The telecommunications industry is bracing itself the arrival of the latest generation of wireless technology; 5G, or fifth generation mobile networks. The hype for 5G is so big that companies everywhere have been talking about the “transformative power”of a technology that hasn’t even been standardized yet. And while it has yet to arrive yet, we know that 5G will genuinely be transformative when it finally gets here.
Those who can think back to a decade or two ago, will instantly realize the smartphone industry has changed wildly in a relatively short amount of time. From pocket-sized phones to clunky brick-like electronics the size of boxes, the cell phone has gone through numerous transformations in the last few years. When the 3G network first hit the scene, people thought nothing would get better that having the ability to surf the web and check emails from a compact and mobile device. Then, when 4G LTE rolled out, the ability to stream full-length movies and running advanced applications from mobile phones seemed to be unimaginable. Now, with the advent of the 5G network, what new changes should we expect in the smartphone industry?
Perhaps the highest expectation people have for 5G technology is higher speeds and capacity, with much lower latency, which is the lag between initiating an action and getting a response, than the current 4G network has to offer. Sending and receiving signals almost instantaneously, it is expected that 5G will offer mobile internet speeds of more than 10 gigabits per second (Gbps), which happens to be approximately a hundred times faster than 4G. With instantaneous speed, latency could be reduced to less than a millisecond. In fact, 5G technology boasts higher speeds that could allow a user to download a full feature-length movie in High Definition in less than five seconds! Smartphone users will literally be able to complete a multitude of tasks with just the touch of a button using this technology.
More than likely, cell phone manufacturers across the board will likely capitalize on this and work harder to develop phones that have higher resolution and increase memory capacity. Manufacturers may even attempt to design applications that are as advanced as full-sized console video games, given the speed that networks run on. While it’s hard to image people being able to play video games directly on their cellphones over a 5G network the same way people today play video games on a Playstation console, going mobile has been the trend for the past few years and proves to be a path technology continuously aims to improve in. As we saw in Nintendo’s mobile game console, the Nintendo Switch, technology must be mobile in order to capture the market’s attention.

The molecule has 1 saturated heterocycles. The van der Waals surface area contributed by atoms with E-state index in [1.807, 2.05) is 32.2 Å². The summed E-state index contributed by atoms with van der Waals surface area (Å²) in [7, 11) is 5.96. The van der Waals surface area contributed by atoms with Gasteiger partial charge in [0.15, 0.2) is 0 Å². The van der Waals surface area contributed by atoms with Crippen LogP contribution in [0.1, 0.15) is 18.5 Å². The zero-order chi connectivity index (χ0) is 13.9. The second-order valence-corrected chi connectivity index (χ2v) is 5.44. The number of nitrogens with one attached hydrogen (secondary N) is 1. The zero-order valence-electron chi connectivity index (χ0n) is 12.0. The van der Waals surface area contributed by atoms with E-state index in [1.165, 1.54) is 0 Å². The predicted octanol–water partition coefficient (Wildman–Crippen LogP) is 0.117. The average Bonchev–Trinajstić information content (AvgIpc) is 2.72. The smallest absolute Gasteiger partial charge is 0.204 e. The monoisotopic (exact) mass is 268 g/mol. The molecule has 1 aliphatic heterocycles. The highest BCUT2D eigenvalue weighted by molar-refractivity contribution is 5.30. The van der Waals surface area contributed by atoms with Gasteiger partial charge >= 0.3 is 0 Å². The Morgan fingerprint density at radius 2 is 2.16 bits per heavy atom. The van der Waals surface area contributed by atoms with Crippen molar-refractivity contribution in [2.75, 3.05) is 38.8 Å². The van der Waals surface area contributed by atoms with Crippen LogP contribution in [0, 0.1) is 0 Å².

In addition to faster download speeds, 5G is expected to facilitate the implementation and adoption of the Internet of Things (IoT). This could have huge implications for industries like manufacturing that increasingly rely on the IoT for digitally connecting their processes and factories. It’s even possible that we’ll see a blurring of lines between the smartphone industry and cable companies. If it’s true that a 5G network could replace the standard internet connection, it is possible that people might start relying on a 5G network for TV signals as well. With streaming applications like Google’s Chromecast and Roku, cable companies have already taken a big hit, and if 5G is capable to the extent that experts believe it is, traditional cable companies could well be on their way to be put out of business for good. Just as cell phones have all but eliminated household landlines, internet and cable packages could very well be next.
China, South Korea, and the U.S. have already begun to trial the technology, and many other countries are expected to follow with spectrum sales or auctions over the next 12 months. In the coming years, telecoms companies are expected to invest heavily in capital expenditures to cover implementation costs, such as installing new towers in rural areas and mobile hotspots in dense urban areas, in the hope of enabling their technology to reach the speed of 10 Gbps.
Many telecommunications companies, particularly in Europe, are encountering obstacles when they present the higher cost of increased data usage to their customers. Nevertheless, many carriers are also realizing the many business opportunities 5G brings—including new sources of revenue from avenues that capitalize on the growth of the IoT, such as smartwatches, other wearable items and sensors embedded in industrial products that can be connected to 5G networks. These opportunities are available to both carriers and tech companies worldwide.
Last year, Verizon said they would be rolling out 5G network sometime in 2018, and now AT&T has also announced their plan to begin distributing its mobile 5G network by the end of the year. While you can’t buy the technology just yet, rest assured that 5G is here. It’s just a matter of when it will become mainstream.